The Device Chronicle interviews Kevin Lannen, embedded engineer, LUCI, on the power of over the air software updates (OTA) for increasing the safety and independence of power wheelchair users.
Kevin is the project’s senior embedded systems engineer, overseeing the electrical design, the firmware, and the Yocto Linux and OTA integration. For over two years, LUCI has been offering an intelligent accessory for power wheelchairs. It is a connected product that bolts onto a power wheelchair, and it provides a set of safety features. These include stereo vision cameras, radar, and ultrasonic sensors that detect obstacles and steps. The system then automatically intervenes to slow down or stop the wheelchair to prevent an accident or injury to the user. It works in a similar way to lane keep assist and automatic braking in automobiles.
LUCI is a great story of innovation enabling independence. As CEO of LUCI, Barry founded the company with his brother, Jered, in 2017 with hopes of building a smarter solution for his daughter Katherine and all power wheelchair drivers. Kevin explains, “We wanted to provide a solution to keep power wheelchair users safe. In fact, we found that some users are now able to use a powered wheelchair because of this system. We are helping people to have independence. Fortune magazine interviewed Reannen in Colorado, who, using LUCI, could live a more independent teenage life and go to the shopping mall with confidence and safety.”
Crash test experiments
Kevin explains that the standard power wheelchair has a motor controller, joystick, seat belt, and a price between $30k and $90k. They travel up to 7 miles per hour. LUCI has conducted some crash tests and found the force that would hit the femur in an accident with one of these power wheelchairs was more significant in some cases than what would happen in some car crashes. Concussion and possible brain damage are also risks for the user if the chair tips over.
LUCI incorporates a smart frame that mounts to the power wheelchair, and there is an embedded computer in the product. Intel RealSense stereo vision cameras detect ground and obstacles front and back, and collision avoidance is assisted by ultrasonic sensors, radars on both sides, and on the footplate. All this data gets fed back to an i.MX 8M processor, and cellular and wi-fi are used to send caregivers alerts when the battery is running low and or if the chair has tipped over. OTA has allowed LUCI to regularly release updates that have improved the ability to detect obstacles and ignore “false” obstacles; to enable this all the algorithms need to be finetuned and updated. “LUCI allows users to share sensor snapshots with the engineering team and so OTA allows our team to continuously learn and address the needs of our users.”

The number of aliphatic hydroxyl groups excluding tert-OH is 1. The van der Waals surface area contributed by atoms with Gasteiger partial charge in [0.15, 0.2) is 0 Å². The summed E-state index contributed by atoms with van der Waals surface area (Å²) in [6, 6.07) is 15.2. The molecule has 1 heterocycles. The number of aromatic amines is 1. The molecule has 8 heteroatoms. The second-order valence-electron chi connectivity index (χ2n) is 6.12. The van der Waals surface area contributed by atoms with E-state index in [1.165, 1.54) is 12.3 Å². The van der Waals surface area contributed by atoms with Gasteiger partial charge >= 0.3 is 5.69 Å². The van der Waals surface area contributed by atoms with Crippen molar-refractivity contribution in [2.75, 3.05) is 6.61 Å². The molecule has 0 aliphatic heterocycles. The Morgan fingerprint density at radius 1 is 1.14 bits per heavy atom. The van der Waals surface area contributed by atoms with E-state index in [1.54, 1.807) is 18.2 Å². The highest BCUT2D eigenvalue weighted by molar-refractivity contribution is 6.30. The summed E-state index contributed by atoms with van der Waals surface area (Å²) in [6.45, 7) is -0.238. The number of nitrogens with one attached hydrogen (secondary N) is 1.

OTA software updates
An OTA updates manager was required to deploy updates to the processing algorithms, reliability updates, and feature updates. As an example, LUCI just released a feature for users with low vision where the user’s white cane can be ignored by LUCI’s sensors. This was pushed out OTA. Customers can give feedback, features can be developed in response and pushed out quickly in a robust and secure manner. Full root FS updates are performed, and modular updates for some components of the system are planned in the future. A RootFS update allowed for easy OTA migration from Yocto Dunfell to Kirkstone recently. Kevin explains that the fleet is currently several hundred units with thousands of active LUCI units expected within the next couple of years.
“Mender’s benefit was its flexibility.” Kevin and his team looked at container-based options for OTA but wanted to avoid the complexity of writing apps to fit in containers. With Mender, they got OTA support for bare Linux images which enabled faster boot times. The Mender state scripts allowed for lots of flexibility to control updates and also push updates to microcontrollers on the edge of the system. Mender Professional Support also helped the team integrate the board with a Compulab i.MX 8M system on module. With the self hosted version of Mender, LUCI was able to get the first OTA proof of concept running quickly on a Beaglebone board without having to set up any of their own infrastructure.
Mender’s easy integration with the Yocto Project helped create a robust solution for LUCI’s software lifecycle management requirements since the LUCI system is a FDA Class 1 medical device. The Yocto Project has enabled LUCI to meet stringent standards thanks to the careful management of the software bill of materials. Kevin says “Yocto has the tooling and controls to ensure we know exactly what software components and versions are in every image we have built.”
Education on technology for safety
Kevin concludes by explaining that the wheelchair industry historically has been risk averse, and that LUCI as a company is collaborating to bring advanced technology to power wheelchair users. Every year, the company publishes a safety report to demonstrate the effectiveness of LUCI and has helped create new standards and expectations. LUCI sees OTA as a crucial part of keeping users safe by enabling the release of new capabilities as well as bug fixes and security patches. “We’re excited to keep pushing out solutions to our users that give them safe, independent mobility.”